Hobbyist Electronics – Old and New

As my son grows older, being about the same age I was when starting in the hobby, I’ve learned that he is developing the same interest in “tinkering” with technology as I did. While looking for suitable resources for him to get started in the hobby, I’m perturbed at the lack of local parts sources. When I was younger, my second home was Radio Shack. They may have not stocked every known part in existence, but they used to have enough components in stock to build something productive. Today, try finding more than a few TTL logic chips on the shelves.

Bear in mind, I’m not bashing Radio Shack. It’s just that I wish they didn’t turn into the run-of-the-mill consumer electronics store that they became. I’m hopeful that there is change on the horizon, as I’m beginning to see more hobbyist components on their shelves… or in those drawers. Hopefully, that trend will continue for all of the future generations of electronic engineers. Right now, almost every electronics component I buy is mail ordered (via the Internet). Until a local source moves in, I must accept the idea that I may need to wait a couple days for my parts.

That aside, I was also enlightened by what is considered to be a paradigm shift in the hobby. I formally got into the hobby in 1977, on Halloween to be exact. Here I was, a young’en jumping in during a rise in the popularity of hobbyist grade integrated circuits. Before this time, transistors and vacuum tubes were dominant. So, I suppose the seasoned hobbyists at the time may have felt the way I do now… a little out of touch with the present. What constitutes “out of touch”? Not necessarily an inability to comprehend modern technology, but not readily being able to accept the changes in modern technology.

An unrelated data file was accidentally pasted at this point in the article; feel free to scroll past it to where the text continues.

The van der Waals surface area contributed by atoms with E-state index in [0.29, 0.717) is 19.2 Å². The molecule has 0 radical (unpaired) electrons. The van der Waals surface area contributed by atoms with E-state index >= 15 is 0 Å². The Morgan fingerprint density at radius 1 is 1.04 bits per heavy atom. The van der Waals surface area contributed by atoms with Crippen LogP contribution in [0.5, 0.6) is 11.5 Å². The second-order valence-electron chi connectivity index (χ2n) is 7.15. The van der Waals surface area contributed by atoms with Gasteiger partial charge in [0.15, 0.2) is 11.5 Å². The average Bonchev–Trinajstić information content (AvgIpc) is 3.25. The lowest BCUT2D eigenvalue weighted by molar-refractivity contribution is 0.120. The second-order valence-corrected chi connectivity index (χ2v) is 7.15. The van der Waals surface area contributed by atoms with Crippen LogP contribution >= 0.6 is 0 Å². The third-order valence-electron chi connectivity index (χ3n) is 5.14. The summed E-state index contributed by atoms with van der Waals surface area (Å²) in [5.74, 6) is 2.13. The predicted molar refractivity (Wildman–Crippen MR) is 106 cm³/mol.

I’ve always enjoyed the challenge of designing circuits (mostly digital) and getting them to run using basic building blocks such as 74XX or 40XX IC logic. These days, one of the basic building blocks is microprocessor technology (PIC, ATMel, Freescale, etc.). At first, I wondered where all the fun is in that. Where is the design challenge? In pondering that question, I’ve eventually learned to accept the hobby’s new basic building blocks and can now readily guide my son into the world of microprocessors. As I mentioned earlier, it’s not for being able to understand the technology, it’s for being able to accept it as the norm. All I needed to do was remember way back when and realize that those seasoned hobbyists building transistor only circuits in the 1970’s probably had to learn to accept integrated circuits and simply move on with them.

Overall, I find microprocessors a wonderful basic building block. As a computer programmer by trade, I was able to segue into microprocessors with ease. I’m basically shifting hardware based knowledge to a software based platform and adding a few supporting electronic components into the mix. The projects are still quite challenging and I will still be able to train my son and answer any questions he may have about the hobby.

Do you agree in this paradigm shift? Do you have any anecdotes of your own to share with others. If so, please comment on this article using the link below.

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